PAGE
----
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British Beekeepers Association

Topic: General Husbandry - honey

26th June 2015 at 8:52am

Simon Rice
Bishops Stortford

29 posts - View

I'll be interested in the combined knowledge of the forum. The GHA requires you to have a minimum of three jars of runny honey and three jars of set honey to show the examiners. Not having any runny honey from 2014 and with my 2015 spring honey setting practically overnight due to the high percentage of OSR, I was left with a challenge. How to make my honey runny? Yates describes using a temperature of 54oC for 45 mins to prevent honey from crystallising for 6-12 months. This does seem quite a high temperature but works (I tried it with a thermostatically-controlled water bath, crystal-clear honey results that still tasted like honey). So my question is what do other folk do please ( apart from cheat :0))
26th June 2015 at 9:54am

JimNorfolk
-- MODERATOR --
North Norfolk

1819 posts - View

Simon I think you have to go with what you have. Its not about getting a tick in a box for having three jars of each, its about how you process your honey and having a knowledge and understanding of other processes you could use. I would heat the honey to produce the 3 jars and have the equipment used available to show the examiners. Make sure you have all the equipment you might use available for inspection even down to a check weight for your scales. The best preparation for the Gen Husbandry is to invite someone who has recently been through the exam to go through every aspect of your beekeeping with you. Their advice is invalauble.
26th June 2015 at 10:16am

AdamDarling
-- MODERATOR --
Norfolk

5736 posts - View

My view is that by heating the honey, you are demonstrating a practical measure of dealing with it, and not cheating. In the discussions with the examiner, they want to know what you know and understand. Having done it, and with the proof at hand, is what they are looking for. You've done it, and have the reference (of Yeates) as well. The examiners are practical beekeepers and understand that beekeeping doesn't always work 'to the book.'
26th June 2015 at 10:43am

Simon Rice
Bishops Stortford

29 posts - View

Thank you both of you for your comments. You both raise some very valid points. What I didn't tell you was I took the GHA last Tuesday. The reason I asked the question was I got a couple of raised eyebrows from the examiners when I told them what I had done (54oC, 45 minutes), to prepare my run honey, which then made me wonder.
Sadly I didn't have a check weight, but am going to see my local butcher with a jar of honey and my scales in hand to see if he'll check my scales for me. I also didn't know it was technically illegal to overfill a jar (which does seem ludicrous to my simple mind), but I learnt lots!
Having a GHA mentor would be a very good idea. If I pass ( and it's probably a big If), I will be that mentor for my association.

Thanks once again.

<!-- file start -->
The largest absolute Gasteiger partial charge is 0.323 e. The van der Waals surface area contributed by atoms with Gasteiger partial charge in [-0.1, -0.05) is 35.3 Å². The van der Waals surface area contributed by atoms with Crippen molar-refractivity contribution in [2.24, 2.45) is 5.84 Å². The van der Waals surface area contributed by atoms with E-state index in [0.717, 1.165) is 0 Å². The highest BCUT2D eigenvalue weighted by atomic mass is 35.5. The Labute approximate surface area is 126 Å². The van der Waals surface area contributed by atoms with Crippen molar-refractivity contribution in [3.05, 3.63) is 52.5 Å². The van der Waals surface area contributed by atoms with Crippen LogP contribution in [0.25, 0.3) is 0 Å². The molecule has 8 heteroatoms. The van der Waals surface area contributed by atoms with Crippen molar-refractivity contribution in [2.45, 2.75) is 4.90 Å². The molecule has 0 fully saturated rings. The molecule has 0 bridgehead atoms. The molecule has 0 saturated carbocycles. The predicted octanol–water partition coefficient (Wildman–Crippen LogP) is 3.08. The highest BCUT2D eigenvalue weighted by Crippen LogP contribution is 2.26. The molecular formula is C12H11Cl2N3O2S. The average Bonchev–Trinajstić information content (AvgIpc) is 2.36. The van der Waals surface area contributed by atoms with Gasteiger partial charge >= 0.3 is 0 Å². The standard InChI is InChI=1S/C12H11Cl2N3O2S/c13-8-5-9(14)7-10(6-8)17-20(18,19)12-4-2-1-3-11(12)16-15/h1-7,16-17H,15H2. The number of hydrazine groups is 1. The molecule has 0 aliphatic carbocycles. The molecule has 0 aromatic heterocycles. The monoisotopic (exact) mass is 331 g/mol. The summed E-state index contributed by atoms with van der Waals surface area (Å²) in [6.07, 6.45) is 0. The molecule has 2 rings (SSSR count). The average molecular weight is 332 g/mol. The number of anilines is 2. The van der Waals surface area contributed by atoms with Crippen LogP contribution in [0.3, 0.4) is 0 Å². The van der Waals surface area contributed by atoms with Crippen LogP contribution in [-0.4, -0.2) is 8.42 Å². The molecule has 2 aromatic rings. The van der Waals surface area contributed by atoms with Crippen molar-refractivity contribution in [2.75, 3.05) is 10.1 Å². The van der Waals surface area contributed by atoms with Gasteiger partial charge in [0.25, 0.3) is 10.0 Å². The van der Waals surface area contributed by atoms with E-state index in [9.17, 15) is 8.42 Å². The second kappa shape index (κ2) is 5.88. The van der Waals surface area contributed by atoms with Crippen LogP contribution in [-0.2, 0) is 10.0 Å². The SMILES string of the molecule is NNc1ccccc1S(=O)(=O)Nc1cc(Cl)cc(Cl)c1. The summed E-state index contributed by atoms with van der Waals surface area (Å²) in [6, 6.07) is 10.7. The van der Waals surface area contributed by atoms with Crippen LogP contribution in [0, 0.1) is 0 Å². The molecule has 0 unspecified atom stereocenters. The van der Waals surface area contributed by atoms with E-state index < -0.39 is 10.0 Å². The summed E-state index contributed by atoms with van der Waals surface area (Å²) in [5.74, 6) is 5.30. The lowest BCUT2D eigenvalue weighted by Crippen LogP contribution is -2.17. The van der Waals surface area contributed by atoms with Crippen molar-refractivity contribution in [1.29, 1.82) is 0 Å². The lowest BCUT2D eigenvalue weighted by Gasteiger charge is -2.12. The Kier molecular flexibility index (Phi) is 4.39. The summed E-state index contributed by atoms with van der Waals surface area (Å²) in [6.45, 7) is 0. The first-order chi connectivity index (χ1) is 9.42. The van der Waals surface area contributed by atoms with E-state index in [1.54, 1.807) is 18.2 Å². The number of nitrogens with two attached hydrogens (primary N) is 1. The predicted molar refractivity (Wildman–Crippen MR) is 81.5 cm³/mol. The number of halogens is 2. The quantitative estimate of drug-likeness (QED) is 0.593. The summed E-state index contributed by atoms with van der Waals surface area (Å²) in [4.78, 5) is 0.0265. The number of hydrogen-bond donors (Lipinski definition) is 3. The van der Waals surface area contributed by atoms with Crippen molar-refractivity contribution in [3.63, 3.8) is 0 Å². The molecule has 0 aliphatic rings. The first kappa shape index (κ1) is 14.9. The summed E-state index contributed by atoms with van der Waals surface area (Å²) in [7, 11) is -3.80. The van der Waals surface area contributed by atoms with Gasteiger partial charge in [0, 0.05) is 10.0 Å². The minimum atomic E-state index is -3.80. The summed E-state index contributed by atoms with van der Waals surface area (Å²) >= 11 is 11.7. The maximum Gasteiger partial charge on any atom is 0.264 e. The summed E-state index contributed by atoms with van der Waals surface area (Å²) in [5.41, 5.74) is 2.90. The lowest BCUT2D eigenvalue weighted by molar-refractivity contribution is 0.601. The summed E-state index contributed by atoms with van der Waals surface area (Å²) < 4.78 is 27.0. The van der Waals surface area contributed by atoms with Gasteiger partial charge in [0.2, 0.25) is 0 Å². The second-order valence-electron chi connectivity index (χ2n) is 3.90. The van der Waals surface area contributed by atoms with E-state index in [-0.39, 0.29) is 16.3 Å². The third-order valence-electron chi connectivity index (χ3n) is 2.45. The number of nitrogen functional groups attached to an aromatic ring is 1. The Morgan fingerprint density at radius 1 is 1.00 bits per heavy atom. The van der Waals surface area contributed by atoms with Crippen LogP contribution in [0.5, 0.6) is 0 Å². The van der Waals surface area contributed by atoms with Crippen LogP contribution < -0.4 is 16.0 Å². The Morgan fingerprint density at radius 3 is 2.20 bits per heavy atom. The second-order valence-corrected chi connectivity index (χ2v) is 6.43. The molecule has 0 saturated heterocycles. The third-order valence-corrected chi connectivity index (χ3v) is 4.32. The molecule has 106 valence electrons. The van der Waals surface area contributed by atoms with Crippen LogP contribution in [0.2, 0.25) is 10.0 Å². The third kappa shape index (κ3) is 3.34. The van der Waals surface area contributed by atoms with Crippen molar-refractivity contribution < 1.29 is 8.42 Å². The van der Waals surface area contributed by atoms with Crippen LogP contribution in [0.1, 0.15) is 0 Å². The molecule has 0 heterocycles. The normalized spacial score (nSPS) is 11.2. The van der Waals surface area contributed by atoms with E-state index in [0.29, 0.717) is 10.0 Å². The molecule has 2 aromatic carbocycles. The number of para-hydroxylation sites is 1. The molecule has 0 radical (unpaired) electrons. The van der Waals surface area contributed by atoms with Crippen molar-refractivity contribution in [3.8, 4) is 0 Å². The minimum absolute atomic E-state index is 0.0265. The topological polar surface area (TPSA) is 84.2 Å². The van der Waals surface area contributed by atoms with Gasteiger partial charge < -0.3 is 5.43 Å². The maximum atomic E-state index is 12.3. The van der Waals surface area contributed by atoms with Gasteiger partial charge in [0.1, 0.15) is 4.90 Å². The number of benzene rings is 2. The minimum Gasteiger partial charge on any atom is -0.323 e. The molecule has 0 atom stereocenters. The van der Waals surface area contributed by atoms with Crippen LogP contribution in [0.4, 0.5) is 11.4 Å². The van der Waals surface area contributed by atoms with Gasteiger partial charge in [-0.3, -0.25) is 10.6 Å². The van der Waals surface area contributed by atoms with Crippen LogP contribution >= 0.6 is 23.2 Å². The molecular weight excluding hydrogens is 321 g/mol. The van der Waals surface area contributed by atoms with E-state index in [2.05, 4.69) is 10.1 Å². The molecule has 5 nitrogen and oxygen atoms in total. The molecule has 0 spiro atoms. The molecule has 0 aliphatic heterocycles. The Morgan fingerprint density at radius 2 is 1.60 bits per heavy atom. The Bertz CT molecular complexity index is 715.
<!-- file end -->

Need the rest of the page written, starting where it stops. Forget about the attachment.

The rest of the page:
26th June 2015 at 11:28am

Nigel Pringle
North Yorkshire

2325 posts - View

Simon Rice wrote:
 I also didn't know it was technically illegal to overfill a jar (which does seem ludicrous to my simple mind),

It is indeed ludicrous and it is not illegal to overfill a jar. You need to state a minimun weight. If it's over it's fine. It's only illegal if it's under weight.
Or at least that is what our local environmental health officer explained to us. I trust her judgement.
26th June 2015 at 11:50am

Fred - Dublin

1263 posts - View

< You need to state a minimun weight. If it's over it's fine. It's only illegal if it's under weight.>

 

Hence the Bakers' Dozen. Beats getting your ear nailed (you still attached,) to your shop door.
26th June 2015 at 4:10pm

Gerry Collins
Doncaster

535 posts - View

When assessing BBKA general husbandry assessors are trained not to raise eybrows or indicate in any way whether what you did is right or wrong as this can put candidates off in later tasks or answering questions . Anyway those temperatures and times are fine. In beekeeping there are lots of ways to  do things and if they work then you will be credited for it. There are also areas like central Sheffield where it is difficult to get honey that will granulate properly and this is allowed for but you will be expected to describe methods of how to produce soft set and naturally granulated honey.
26th June 2015 at 6:02pm

Nigel Pringle
North Yorkshire

2325 posts - View

Gerry Collins wrote:
 but you will be expected to describe methods of how to produce soft set and naturally granulated honey.
    

I'm curious about the definition of naturally granulated honey here. Do you mean honey, like Oil Seed Rape, that naturally granulates or are we talking about a liquid honey seeded with fine grained crystals? Or is there another method?

Last edited at 6:49pm on the 26th June by Nigel Pringle

26th June 2015 at 6:29pm

MarkB
Waveney

233 posts - View

I was told during my assessment that over-filling the jar laid me open to charges of 'unfair competition'. Its best not to argue in those situations.

I think if they're nit-picking, Simon, you probably did OK!
26th June 2015 at 6:34pm

Nigel Pringle
North Yorkshire

2325 posts - View

I certainly concur with the not arguing during an assessment. This overfilling has cropped up on several forums over the years and I have yet to see any evidence quoted that it is correct....which why I asked our local Envr H officer about it. But I should note she is Env. Health, not weights and measures.
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